For many people getting start with databases revolve around using Microsoft Access (MS Access). MS Access is an entry level “database” (if you can call it a database) that Microsoft has been putting out for years. Often people want to move older MS Access “databases” into enterprise databases as they become reliant on the information stored in them. Oracle has recognized this and has enabled Oracle SQL Developer to interact with MS Access and allow for a quick copy of data from MS Access to Oracle.
I have been a baseball fan for as long as I can remember; however, I don’t dwell on stats and win-lose records. I honestly just like to watch the game and watch my boys learn the game at a completive level. With this in mind I went looking for baseball stats that I can put into a database and use for demo purposes. What I found was an MS Access “database” full of information from 1996 up through 2013 thanks to Sean Lahman (here).
Now that I have data I want for testing, I really want to test it in Oracle! Using Oracle SQL Developer I’m able to access the data stored in MS Access and with a right-click of the mouse move the data into Oracle. Sounds simple, right!? Let’s take a look.
The tools I’m using to do this migration are:
- Microsoft Access 2010
- Oracle SQL Developer 4.0 (184.108.40.206.48 w/ JDK 1.7.0_51)
- Oracle Database 12c (220.127.116.11)
Setup Microsoft Access
In order to access the data in a MS Access “database”, you need to enable the viewing of system objects in Access. In MS Access 2010 this can be accomplished by doing the following once the MS Access database is open.
Open the options for the database.
Once the Access Options dialog is open, then go to the Navigation button.
After clicking on the navigation button, the Navigation Options dialog will open. On this dialog you want to enable “Show System Objects”.
After enabling “Show System Objects”, click OK all the way out to the “database”. You will notice in the All Access Objects tree there are some system tables that appear to be greyed out.
These are the system tables that Oracle SQL Developer needs access to in order to connect.
Connect to MS Access from SQL Developer
To setup a connection to MS Access in Oracle SQL Developer, is just like setting up a connection for Oracle. From the Connections dialog, click on the green plus sign. This will open the connections dialog box.
You will see a tab that says Access. Click on the tab to open up the dialog to use an MS Access MDB file. Use the Browse button to locate the MDB and give it a connection name. The dot in the password field is just there upon connection. Username is not needed since connections to MS Access is as Admin by default.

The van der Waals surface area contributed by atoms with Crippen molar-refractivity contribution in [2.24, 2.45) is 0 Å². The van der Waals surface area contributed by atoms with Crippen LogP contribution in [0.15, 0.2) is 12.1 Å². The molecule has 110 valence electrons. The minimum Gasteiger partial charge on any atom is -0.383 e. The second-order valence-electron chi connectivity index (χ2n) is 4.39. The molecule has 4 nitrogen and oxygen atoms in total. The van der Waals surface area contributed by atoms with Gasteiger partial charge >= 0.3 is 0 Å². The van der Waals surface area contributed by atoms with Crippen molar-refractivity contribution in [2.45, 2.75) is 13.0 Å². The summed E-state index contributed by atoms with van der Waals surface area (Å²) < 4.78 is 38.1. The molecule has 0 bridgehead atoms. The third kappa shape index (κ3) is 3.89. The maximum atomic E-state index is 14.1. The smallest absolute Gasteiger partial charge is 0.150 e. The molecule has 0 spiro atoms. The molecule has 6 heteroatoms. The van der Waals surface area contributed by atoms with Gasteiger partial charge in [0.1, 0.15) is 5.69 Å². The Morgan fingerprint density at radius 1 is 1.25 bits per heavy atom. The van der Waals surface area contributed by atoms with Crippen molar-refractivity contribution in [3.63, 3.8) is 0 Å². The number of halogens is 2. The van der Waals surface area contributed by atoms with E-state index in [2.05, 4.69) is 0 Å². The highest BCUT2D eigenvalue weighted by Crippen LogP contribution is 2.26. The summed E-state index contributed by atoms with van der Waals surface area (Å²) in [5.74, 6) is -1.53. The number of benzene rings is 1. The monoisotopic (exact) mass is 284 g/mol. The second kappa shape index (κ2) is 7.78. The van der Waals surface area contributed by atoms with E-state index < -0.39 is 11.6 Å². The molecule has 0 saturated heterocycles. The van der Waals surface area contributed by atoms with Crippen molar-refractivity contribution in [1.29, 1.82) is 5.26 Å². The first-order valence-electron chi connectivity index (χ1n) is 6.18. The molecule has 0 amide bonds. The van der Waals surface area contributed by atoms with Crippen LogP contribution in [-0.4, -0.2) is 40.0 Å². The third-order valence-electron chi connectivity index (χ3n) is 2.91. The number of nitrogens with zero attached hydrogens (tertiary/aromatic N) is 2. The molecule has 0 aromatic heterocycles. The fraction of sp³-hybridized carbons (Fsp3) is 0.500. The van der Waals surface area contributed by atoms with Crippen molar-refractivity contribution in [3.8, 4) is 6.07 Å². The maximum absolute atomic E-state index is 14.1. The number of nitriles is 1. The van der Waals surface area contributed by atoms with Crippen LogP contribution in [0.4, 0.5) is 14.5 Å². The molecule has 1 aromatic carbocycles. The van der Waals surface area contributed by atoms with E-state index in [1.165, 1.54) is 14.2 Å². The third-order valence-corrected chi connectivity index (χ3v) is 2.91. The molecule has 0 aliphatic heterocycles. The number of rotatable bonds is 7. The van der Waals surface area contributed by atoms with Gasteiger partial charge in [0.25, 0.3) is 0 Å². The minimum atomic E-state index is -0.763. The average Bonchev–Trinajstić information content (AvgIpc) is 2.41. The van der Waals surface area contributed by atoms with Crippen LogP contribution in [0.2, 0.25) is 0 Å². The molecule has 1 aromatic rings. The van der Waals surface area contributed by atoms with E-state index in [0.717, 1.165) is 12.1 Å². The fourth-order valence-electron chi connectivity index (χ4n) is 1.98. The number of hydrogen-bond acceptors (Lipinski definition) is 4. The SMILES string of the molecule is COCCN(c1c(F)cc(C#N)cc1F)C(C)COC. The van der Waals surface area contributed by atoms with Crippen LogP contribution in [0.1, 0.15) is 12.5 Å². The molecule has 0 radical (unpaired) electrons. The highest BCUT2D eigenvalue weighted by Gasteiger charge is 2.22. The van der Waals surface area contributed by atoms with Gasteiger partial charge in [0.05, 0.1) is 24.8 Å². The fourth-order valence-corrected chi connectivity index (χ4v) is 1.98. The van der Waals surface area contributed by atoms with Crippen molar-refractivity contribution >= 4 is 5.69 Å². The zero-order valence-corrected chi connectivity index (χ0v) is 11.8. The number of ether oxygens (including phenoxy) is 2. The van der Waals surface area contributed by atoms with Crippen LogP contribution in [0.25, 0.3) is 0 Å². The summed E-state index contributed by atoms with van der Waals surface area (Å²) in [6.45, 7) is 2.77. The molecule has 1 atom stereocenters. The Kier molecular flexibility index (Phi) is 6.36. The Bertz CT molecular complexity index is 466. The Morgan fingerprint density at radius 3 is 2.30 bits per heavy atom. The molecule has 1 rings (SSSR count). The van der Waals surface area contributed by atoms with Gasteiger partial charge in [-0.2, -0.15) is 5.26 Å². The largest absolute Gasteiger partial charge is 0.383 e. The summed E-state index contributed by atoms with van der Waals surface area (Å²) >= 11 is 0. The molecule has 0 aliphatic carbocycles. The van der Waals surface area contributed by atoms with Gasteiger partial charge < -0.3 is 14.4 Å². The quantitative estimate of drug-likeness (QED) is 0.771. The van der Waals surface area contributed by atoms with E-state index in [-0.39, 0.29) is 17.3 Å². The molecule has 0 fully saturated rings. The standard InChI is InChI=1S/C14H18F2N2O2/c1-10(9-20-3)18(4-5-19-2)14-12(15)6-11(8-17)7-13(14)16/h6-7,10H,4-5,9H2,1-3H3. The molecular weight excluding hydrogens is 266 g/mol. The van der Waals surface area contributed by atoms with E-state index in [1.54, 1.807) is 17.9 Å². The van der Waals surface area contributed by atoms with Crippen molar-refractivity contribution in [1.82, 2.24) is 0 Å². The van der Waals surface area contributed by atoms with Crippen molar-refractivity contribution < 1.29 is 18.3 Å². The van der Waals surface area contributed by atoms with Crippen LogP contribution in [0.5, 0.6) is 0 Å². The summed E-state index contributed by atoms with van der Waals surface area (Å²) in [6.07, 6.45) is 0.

Once connected to the MS Access database from SQL Developer, you will see the connection and tables that are in the database.
From here, you can see all the tables in the database by expanding the TABLE category of the connection.
With the connection to MS Access set and usable, I wanted to move all these tables into an Oracle Database 12c for testing.
Quickly moving data to Oracle
All the baseball data can be quickly moved to Oracle in a few simple steps. No, this process does not involve using the migration features of SQL Developer; instead it is a simple right-click.
Start by highlighting one or more tables you would like to copy to Oracle.
Next perform a right-click on the highlighted tables. You will see an option for Copy to Oracle. Click this option.
After clicking Copy To Oracle, a connection dialog will open. For my Oracle connection, I’m connecting to a PDB with a local user named SCOUT. Click Apply.
At this point, SQL Developer is copying all the metadata and data over to my Oracle 12c PDB under the user SCOUT.
When the process is done copying, I can verify that all the tables are there by looking at my Oracle connection pane and opening the Tables node on the tree.
Now I have all the baseball data I want to play with loaded into Oracle Database 12c (PDB). Let the fun times begin!
I’m Bobby Curtis and I’m just your normal average guy who has been working in the technology field for awhile (started when I was 18 with the US Army). The goal of this blog has changed a bit over the years. Initially, it was a general blog where I wrote thoughts down. Then it changed to focus on the Oracle Database, Oracle Enterprise Manager, and eventually Oracle GoldenGate.
If you want to follow me on a more timely manner, I can be followed on twitter at @dbasolved or on LinkedIn under “Bobby Curtis MBA”.